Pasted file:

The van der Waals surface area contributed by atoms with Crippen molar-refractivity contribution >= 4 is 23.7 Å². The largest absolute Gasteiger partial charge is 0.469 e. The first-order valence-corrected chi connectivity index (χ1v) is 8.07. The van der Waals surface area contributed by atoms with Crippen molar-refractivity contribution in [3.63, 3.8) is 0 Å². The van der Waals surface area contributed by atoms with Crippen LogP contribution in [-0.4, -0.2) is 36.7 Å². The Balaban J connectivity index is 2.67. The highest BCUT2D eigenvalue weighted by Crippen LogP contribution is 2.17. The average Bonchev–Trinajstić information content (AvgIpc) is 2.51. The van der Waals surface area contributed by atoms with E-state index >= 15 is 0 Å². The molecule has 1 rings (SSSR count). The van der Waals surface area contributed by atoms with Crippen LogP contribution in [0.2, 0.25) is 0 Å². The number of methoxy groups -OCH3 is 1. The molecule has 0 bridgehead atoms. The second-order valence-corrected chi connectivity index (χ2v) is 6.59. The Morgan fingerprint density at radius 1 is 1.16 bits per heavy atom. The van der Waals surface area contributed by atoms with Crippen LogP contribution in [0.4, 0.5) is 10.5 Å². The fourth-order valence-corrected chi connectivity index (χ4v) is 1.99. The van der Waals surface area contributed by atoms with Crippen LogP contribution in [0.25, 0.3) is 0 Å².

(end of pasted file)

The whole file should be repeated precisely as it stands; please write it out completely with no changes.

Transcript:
The van der Waals surface area contributed by atoms with Crippen molar-refractivity contribution >= 4 is 23.7 Å². The largest absolute Gasteiger partial charge is 0.469 e. The first-order valence-corrected chi connectivity index (χ1v) is 8.07. The van der Waals surface area contributed by atoms with Crippen molar-refractivity contribution in [3.63, 3.8) is 0 Å². The van der Waals surface area contributed by atoms with Crippen LogP contribution in [-0.4, -0.2) is 36.7 Å². The Balaban J connectivity index is 2.67. The highest BCUT2D eigenvalue weighted by Crippen LogP contribution is 2.17. The average Bonchev–Trinajstić information content (AvgIpc) is 2.51. The van der Waals surface area contributed by atoms with E-state index >= 15 is 0 Å². The molecule has 1 rings (SSSR count). The van der Waals surface area contributed by atoms with Crippen LogP contribution in [0.2, 0.25) is 0 Å². The number of methoxy groups -OCH3 is 1. The molecule has 0 bridgehead atoms. The second-order valence-corrected chi connectivity index (χ2v) is 6.59. The Morgan fingerprint density at radius 1 is 1.16 bits per heavy atom. The van der Waals surface area contributed by atoms with Crippen LogP contribution in [0.4, 0.5) is 10.5 Å². The fourth-order valence-corrected chi connectivity index (χ4v) is 1.99. The van der Waals surface area contributed by atoms with Crippen LogP contribution in [0.25, 0.3) is 0 Å².